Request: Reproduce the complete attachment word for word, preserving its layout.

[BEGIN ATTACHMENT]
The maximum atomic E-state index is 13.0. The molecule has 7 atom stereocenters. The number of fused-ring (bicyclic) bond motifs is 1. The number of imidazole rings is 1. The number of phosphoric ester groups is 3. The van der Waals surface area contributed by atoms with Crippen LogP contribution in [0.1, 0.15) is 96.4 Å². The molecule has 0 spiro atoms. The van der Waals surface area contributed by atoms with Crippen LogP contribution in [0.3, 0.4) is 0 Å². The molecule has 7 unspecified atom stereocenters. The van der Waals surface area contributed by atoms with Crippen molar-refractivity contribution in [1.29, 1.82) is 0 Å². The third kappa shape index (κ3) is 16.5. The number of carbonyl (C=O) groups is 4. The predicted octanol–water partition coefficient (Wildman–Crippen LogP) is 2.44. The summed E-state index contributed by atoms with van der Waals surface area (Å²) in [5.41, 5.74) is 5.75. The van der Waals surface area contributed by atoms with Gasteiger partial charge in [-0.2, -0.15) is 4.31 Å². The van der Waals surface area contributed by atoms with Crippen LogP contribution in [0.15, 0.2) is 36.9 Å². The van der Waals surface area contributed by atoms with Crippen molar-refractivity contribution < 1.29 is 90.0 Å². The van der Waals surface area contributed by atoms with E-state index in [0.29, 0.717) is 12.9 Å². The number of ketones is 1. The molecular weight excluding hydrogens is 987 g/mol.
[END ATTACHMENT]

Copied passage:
The maximum atomic E-state index is 13.0. The molecule has 7 atom stereocenters. The number of fused-ring (bicyclic) bond motifs is 1. The number of imidazole rings is 1. The number of phosphoric ester groups is 3. The van der Waals surface area contributed by atoms with Crippen LogP contribution in [0.1, 0.15) is 96.4 Å². The molecule has 0 spiro atoms. The van der Waals surface area contributed by atoms with Crippen LogP contribution in [0.3, 0.4) is 0 Å². The molecule has 7 unspecified atom stereocenters. The van der Waals surface area contributed by atoms with Crippen molar-refractivity contribution in [1.29, 1.82) is 0 Å². The third kappa shape index (κ3) is 16.5. The number of carbonyl (C=O) groups is 4. The predicted octanol–water partition coefficient (Wildman–Crippen LogP) is 2.44. The summed E-state index contributed by atoms with van der Waals surface area (Å²) in [5.41, 5.74) is 5.75. The van der Waals surface area contributed by atoms with Gasteiger partial charge in [-0.2, -0.15) is 4.31 Å². The van der Waals surface area contributed by atoms with Crippen LogP contribution in [0.15, 0.2) is 36.9 Å². The van der Waals surface area contributed by atoms with Crippen molar-refractivity contribution < 1.29 is 90.0 Å². The van der Waals surface area contributed by atoms with E-state index in [0.29, 0.717) is 12.9 Å². The number of ketones is 1. The molecular weight excluding hydrogens is 987 g/mol.